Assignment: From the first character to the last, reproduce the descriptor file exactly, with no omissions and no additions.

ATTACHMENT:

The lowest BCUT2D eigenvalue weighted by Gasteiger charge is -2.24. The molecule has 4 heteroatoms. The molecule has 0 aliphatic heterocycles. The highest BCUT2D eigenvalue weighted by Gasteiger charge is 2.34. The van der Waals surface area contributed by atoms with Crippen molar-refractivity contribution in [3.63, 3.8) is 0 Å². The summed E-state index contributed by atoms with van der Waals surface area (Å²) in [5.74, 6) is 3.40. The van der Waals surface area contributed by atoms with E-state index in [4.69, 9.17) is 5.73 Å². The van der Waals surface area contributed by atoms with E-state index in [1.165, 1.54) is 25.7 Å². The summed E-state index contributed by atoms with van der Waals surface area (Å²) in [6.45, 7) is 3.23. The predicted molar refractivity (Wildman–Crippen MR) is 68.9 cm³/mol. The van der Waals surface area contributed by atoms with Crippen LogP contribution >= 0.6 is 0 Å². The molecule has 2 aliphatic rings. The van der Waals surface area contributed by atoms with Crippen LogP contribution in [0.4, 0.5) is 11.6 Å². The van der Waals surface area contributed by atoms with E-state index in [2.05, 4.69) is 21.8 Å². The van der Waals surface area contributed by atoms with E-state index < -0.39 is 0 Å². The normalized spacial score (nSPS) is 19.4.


The lowest BCUT2D eigenvalue weighted by Gasteiger charge is -2.24. The molecule has 4 heteroatoms. The molecule has 0 aliphatic heterocycles. The highest BCUT2D eigenvalue weighted by Gasteiger charge is 2.34. The van der Waals surface area contributed by atoms with Crippen molar-refractivity contribution in [3.63, 3.8) is 0 Å². The summed E-state index contributed by atoms with van der Waals surface area (Å²) in [5.74, 6) is 3.40. The van der Waals surface area contributed by atoms with E-state index in [4.69, 9.17) is 5.73 Å². The van der Waals surface area contributed by atoms with E-state index in [1.165, 1.54) is 25.7 Å². The summed E-state index contributed by atoms with van der Waals surface area (Å²) in [6.45, 7) is 3.23. The predicted molar refractivity (Wildman–Crippen MR) is 68.9 cm³/mol. The van der Waals surface area contributed by atoms with Crippen LogP contribution >= 0.6 is 0 Å². The molecule has 2 aliphatic rings. The van der Waals surface area contributed by atoms with Crippen LogP contribution in [0.4, 0.5) is 11.6 Å². The van der Waals surface area contributed by atoms with E-state index in [2.05, 4.69) is 21.8 Å². The van der Waals surface area contributed by atoms with E-state index < -0.39 is 0 Å². The normalized spacial score (nSPS) is 19.4.